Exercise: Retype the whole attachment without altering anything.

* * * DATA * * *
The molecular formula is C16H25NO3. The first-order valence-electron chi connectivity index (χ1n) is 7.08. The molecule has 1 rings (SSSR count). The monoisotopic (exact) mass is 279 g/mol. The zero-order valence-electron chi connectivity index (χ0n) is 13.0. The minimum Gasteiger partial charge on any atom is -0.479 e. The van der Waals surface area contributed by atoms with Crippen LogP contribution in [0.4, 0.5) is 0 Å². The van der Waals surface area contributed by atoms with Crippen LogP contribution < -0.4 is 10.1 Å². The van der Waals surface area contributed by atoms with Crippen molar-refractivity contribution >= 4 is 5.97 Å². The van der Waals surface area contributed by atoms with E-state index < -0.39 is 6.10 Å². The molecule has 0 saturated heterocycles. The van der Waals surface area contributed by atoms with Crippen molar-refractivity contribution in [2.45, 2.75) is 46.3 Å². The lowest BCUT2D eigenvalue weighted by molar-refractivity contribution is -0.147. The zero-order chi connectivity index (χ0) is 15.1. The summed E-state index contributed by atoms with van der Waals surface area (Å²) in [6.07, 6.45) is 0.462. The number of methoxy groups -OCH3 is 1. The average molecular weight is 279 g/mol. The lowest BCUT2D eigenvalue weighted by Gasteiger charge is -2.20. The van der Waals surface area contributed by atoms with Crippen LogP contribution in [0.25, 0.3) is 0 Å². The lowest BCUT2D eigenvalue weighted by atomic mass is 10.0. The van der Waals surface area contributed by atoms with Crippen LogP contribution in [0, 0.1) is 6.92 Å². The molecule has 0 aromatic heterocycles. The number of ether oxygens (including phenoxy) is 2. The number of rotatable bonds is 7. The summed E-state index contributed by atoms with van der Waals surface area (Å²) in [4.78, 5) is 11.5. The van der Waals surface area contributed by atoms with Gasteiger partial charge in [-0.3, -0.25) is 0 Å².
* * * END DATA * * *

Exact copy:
The molecular formula is C16H25NO3. The first-order valence-electron chi connectivity index (χ1n) is 7.08. The molecule has 1 rings (SSSR count). The monoisotopic (exact) mass is 279 g/mol. The zero-order valence-electron chi connectivity index (χ0n) is 13.0. The minimum Gasteiger partial charge on any atom is -0.479 e. The van der Waals surface area contributed by atoms with Crippen LogP contribution in [0.4, 0.5) is 0 Å². The van der Waals surface area contributed by atoms with Crippen LogP contribution < -0.4 is 10.1 Å². The van der Waals surface area contributed by atoms with Crippen molar-refractivity contribution >= 4 is 5.97 Å². The van der Waals surface area contributed by atoms with E-state index < -0.39 is 6.10 Å². The molecule has 0 saturated heterocycles. The van der Waals surface area contributed by atoms with Crippen molar-refractivity contribution in [2.45, 2.75) is 46.3 Å². The lowest BCUT2D eigenvalue weighted by molar-refractivity contribution is -0.147. The zero-order chi connectivity index (χ0) is 15.1. The summed E-state index contributed by atoms with van der Waals surface area (Å²) in [6.07, 6.45) is 0.462. The number of methoxy groups -OCH3 is 1. The average molecular weight is 279 g/mol. The lowest BCUT2D eigenvalue weighted by Gasteiger charge is -2.20. The van der Waals surface area contributed by atoms with Crippen LogP contribution in [0.25, 0.3) is 0 Å². The lowest BCUT2D eigenvalue weighted by atomic mass is 10.0. The van der Waals surface area contributed by atoms with Crippen LogP contribution in [0, 0.1) is 6.92 Å². The molecule has 0 aromatic heterocycles. The number of ether oxygens (including phenoxy) is 2. The number of rotatable bonds is 7. The summed E-state index contributed by atoms with van der Waals surface area (Å²) in [4.78, 5) is 11.5. The van der Waals surface area contributed by atoms with Gasteiger partial charge in [-0.3, -0.25) is 0 Å².